Trust an issue for Australian business
For any business, trust is a fundamental asset which is to be valued. However, recently the nation's trust in businesses and other organisations has taken a dive over the course of a particularly tumultuous 2014, according to the latest report from global public relations company Edelman.
In a global survey known as the annual Trust Barometer, it was found that Australia was amongst one of the countries whose general population had lost trust in institutions across business, governmental, media and NGO sectors.
For the first time since the Global Financial Crisis (GFC) in 2009, trust levels have fallen below 50 per cent, reports Edelman. From its research the company also found that Australians were, on the whole, rather sceptical of fast-paced change.
When developing your business, innovation is one of the drivers in creating a point of difference in the market. However, only 14 percent of Australian respondents believed that the purpose of innovation was for the greater good.
In contrast, over half of Australians believed innovation was unfolding too rapidly, while the majority were recorded as agreeing that it was being driven by commercial growth imperatives and greed.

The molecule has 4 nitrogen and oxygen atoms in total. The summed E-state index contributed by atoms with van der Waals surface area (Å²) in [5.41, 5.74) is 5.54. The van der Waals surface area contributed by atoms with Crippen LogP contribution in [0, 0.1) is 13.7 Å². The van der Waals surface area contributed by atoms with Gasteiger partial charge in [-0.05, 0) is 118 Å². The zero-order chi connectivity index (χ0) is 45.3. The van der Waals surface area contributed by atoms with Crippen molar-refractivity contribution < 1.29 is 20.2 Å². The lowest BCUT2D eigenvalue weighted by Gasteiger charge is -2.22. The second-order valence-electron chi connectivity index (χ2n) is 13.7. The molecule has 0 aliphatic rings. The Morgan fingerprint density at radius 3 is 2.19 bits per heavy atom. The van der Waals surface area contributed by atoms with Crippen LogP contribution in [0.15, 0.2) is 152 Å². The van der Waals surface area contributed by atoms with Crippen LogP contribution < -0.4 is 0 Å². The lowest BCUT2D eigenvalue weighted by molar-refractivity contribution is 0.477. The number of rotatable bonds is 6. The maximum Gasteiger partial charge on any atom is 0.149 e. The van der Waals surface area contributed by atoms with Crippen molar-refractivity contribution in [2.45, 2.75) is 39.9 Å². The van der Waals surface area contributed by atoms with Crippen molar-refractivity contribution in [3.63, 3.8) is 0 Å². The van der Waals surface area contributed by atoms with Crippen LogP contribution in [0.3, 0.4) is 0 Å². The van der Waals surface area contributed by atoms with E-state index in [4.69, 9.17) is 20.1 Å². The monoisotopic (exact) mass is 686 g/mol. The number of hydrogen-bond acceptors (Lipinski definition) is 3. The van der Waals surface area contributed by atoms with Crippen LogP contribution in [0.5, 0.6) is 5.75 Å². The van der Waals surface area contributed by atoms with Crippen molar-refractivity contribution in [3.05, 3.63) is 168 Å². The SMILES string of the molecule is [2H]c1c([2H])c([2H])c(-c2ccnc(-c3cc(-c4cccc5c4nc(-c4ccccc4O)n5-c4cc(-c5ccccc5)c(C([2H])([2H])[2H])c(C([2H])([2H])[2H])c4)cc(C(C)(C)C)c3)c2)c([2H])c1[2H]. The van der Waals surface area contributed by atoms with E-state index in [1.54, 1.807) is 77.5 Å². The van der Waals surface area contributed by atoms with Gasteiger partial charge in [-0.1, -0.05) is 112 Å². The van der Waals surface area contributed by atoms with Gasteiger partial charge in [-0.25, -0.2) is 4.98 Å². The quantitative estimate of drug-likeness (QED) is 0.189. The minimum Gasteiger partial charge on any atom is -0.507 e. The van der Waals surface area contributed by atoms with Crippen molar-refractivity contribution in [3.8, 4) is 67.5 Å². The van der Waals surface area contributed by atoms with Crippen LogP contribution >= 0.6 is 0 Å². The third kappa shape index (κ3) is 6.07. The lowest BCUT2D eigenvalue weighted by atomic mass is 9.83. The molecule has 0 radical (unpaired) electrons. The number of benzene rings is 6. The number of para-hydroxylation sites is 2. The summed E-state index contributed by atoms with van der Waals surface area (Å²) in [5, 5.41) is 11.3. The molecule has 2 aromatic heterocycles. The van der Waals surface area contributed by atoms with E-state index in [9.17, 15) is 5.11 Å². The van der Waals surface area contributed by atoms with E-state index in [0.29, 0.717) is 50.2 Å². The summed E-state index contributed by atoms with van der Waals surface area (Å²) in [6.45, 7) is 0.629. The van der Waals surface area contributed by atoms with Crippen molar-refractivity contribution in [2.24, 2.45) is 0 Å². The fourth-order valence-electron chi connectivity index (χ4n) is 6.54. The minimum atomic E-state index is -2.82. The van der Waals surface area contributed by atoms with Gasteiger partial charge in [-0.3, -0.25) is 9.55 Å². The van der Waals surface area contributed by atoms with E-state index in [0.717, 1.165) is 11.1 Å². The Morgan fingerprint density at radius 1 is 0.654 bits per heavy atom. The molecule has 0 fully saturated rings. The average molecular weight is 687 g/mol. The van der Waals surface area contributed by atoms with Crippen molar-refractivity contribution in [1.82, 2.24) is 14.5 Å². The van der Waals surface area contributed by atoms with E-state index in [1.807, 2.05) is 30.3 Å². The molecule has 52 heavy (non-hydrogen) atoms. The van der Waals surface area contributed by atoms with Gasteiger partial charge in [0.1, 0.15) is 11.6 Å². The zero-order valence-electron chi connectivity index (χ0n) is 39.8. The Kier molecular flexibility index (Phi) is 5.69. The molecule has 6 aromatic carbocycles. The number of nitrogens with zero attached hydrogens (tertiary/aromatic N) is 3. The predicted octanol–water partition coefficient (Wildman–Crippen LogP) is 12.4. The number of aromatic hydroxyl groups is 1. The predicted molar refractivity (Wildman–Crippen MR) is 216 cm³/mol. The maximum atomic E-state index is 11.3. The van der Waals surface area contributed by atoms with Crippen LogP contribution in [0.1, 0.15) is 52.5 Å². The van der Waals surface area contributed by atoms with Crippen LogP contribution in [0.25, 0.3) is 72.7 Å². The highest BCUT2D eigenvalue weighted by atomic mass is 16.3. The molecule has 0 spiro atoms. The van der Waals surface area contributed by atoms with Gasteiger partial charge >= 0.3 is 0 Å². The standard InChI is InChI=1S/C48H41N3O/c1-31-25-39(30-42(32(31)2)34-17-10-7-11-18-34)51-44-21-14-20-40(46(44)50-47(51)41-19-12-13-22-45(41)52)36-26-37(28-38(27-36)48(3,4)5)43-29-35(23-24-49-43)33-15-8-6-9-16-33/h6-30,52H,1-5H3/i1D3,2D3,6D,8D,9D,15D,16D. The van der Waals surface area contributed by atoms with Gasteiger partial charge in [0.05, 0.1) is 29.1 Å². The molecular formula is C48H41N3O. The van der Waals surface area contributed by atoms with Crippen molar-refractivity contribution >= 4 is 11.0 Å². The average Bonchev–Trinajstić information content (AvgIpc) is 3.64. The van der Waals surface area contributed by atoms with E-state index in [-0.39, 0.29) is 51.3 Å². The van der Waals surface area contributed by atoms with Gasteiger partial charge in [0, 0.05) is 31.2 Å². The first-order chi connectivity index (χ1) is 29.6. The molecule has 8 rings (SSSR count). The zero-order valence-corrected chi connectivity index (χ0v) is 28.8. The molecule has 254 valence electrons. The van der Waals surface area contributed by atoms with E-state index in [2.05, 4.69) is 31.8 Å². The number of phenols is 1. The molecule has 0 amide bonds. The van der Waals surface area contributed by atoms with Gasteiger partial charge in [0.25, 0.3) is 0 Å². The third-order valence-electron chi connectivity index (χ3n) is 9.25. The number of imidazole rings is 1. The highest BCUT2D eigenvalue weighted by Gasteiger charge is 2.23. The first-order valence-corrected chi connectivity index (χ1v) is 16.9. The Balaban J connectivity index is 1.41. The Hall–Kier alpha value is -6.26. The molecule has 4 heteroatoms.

Richard Edelman, president and CEO of the company which shares his name, believes ideally that innovation should be a "trust accelerator", and that it is no longer sufficient to purely invent new solutions.
"The pace of change has never been faster and innovation has become an even greater imperative for business success," Edelman says. "There must be a new compact between company and individual, where companies demonstrate that innovations are safe based on independent research, provide both societal and personal benefit and are committed to the protection of customer data."
Looking at the latest business survey from the National Australia Bank, national business confidence is still hovering beneath long run averages, even though figures saw a slight respite from December results.
For any business, no matter whether its on a small or enterprise scale, it appears that transparency and communication could be key factors in rebuilding the nation's trust in innovation.